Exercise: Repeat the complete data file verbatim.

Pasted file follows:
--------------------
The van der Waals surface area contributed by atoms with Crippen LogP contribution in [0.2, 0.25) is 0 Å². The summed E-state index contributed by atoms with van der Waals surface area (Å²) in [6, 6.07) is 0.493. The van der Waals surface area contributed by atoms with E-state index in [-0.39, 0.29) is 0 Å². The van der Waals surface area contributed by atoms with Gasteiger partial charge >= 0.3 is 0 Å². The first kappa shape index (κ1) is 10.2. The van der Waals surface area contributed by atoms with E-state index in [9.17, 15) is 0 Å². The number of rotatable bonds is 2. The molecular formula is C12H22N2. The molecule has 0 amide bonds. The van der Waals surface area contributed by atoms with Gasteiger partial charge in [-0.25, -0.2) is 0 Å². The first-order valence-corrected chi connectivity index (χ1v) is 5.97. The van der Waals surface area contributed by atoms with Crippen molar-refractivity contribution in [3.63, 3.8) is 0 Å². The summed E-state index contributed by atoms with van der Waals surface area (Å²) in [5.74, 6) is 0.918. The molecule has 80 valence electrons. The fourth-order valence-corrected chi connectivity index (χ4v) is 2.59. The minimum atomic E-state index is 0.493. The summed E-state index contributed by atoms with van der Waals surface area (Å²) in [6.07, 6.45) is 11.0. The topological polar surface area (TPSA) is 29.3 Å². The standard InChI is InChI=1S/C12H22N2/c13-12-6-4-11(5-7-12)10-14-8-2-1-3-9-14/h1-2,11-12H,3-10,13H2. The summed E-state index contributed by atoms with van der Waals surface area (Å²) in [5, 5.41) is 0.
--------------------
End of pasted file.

The van der Waals surface area contributed by atoms with Crippen LogP contribution in [0.2, 0.25) is 0 Å². The summed E-state index contributed by atoms with van der Waals surface area (Å²) in [6, 6.07) is 0.493. The van der Waals surface area contributed by atoms with E-state index in [-0.39, 0.29) is 0 Å². The van der Waals surface area contributed by atoms with Gasteiger partial charge >= 0.3 is 0 Å². The first kappa shape index (κ1) is 10.2. The van der Waals surface area contributed by atoms with E-state index in [9.17, 15) is 0 Å². The number of rotatable bonds is 2. The molecular formula is C12H22N2. The molecule has 0 amide bonds. The van der Waals surface area contributed by atoms with Gasteiger partial charge in [-0.25, -0.2) is 0 Å². The first-order valence-corrected chi connectivity index (χ1v) is 5.97. The van der Waals surface area contributed by atoms with Crippen molar-refractivity contribution in [3.63, 3.8) is 0 Å². The summed E-state index contributed by atoms with van der Waals surface area (Å²) in [5.74, 6) is 0.918. The molecule has 80 valence electrons. The fourth-order valence-corrected chi connectivity index (χ4v) is 2.59. The minimum atomic E-state index is 0.493. The summed E-state index contributed by atoms with van der Waals surface area (Å²) in [6.07, 6.45) is 11.0. The topological polar surface area (TPSA) is 29.3 Å². The standard InChI is InChI=1S/C12H22N2/c13-12-6-4-11(5-7-12)10-14-8-2-1-3-9-14/h1-2,11-12H,3-10,13H2. The summed E-state index contributed by atoms with van der Waals surface area (Å²) in [5, 5.41) is 0.